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I’m a relative newbie to country life. I didn’t grow up on a farm or ranch. In fact, I’ve always lived smack dab in the middle of town. So when I entered the life of a horse keeper, I noticed something about country folk.

They’re friendly.

Not overly gushing, you’re-suddenly-my-BFF kind of friendly.

It’s much more cautious.

It’s I-see-that-we’re-driving-on-the same-road kind of friendly.

The way this is communicated is with a wave.

I call it the country wave.

The country wave isn’t a parade wave, like the ones you get from the newly installed homecoming queen or this year’s rodeo queen or the guy running for county commissioner.

And it’s not an exuberant wave, like you’re flagging down a helicopter come to rescue you from a deserted island.

The country wave is subtle.

It’s a tip of the hand.

You don’t even have to remove you hands from the steering wheel. You simply lift a finger or two, and half-point, half-wave at the oncoming vehicle.

I’ve even seen the country wave done as a head nod, with no hands involved.

Maybe it’s a throwback to the handsome cowboy tipping his hat to the ladies.

In any case, I like it.

I’ve learned to do it.

It makes me feel connected.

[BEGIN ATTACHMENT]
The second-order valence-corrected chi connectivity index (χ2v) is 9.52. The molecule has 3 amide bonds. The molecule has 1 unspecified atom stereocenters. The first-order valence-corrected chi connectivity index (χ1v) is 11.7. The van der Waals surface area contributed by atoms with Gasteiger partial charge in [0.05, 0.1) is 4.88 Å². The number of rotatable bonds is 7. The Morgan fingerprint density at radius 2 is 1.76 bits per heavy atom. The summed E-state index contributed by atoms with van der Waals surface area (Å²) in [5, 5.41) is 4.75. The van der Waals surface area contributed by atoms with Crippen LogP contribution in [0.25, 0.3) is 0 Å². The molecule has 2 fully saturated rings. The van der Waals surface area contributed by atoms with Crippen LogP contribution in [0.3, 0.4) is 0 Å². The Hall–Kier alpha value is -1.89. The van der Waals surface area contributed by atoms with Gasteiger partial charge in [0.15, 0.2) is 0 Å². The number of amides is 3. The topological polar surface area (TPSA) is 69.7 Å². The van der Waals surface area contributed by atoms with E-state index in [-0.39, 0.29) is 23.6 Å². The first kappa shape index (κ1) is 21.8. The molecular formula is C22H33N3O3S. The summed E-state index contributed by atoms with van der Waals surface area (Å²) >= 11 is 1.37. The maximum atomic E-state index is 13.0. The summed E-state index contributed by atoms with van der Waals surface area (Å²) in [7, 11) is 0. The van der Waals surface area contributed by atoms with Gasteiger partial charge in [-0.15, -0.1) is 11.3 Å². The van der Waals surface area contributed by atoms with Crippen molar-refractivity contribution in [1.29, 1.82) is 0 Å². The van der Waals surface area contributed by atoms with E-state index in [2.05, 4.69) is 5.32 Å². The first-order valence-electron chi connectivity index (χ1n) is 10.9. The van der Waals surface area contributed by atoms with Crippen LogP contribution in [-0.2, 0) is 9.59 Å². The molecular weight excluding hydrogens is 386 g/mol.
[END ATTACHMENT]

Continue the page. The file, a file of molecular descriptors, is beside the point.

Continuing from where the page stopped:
And welcome. Like the world is a friendly place.

It helps me feel that I’m a part of something bigger than myself.

Just for the heck of it, I’ve tried doing the country wave in town.

It doesn’t work.

Drivers in other cars either ignore the wave completely, or shoot me a look that telegraphs their thoughts. As in “What kind of nut job are you?”

The answer to that question of course, remains to be seen.

Meanwhile, I add the country wave to my ever-growing list of reasons that I love making the daily trip to the pasture to see my two old sweeties.

 

So here’s my question for you: Would you be willing to join me in starting a movement? Let’s acknowledge our fellow drivers with a country-turned-townie wave. It just might  make the roads a safer place.

And we could all use that.

 

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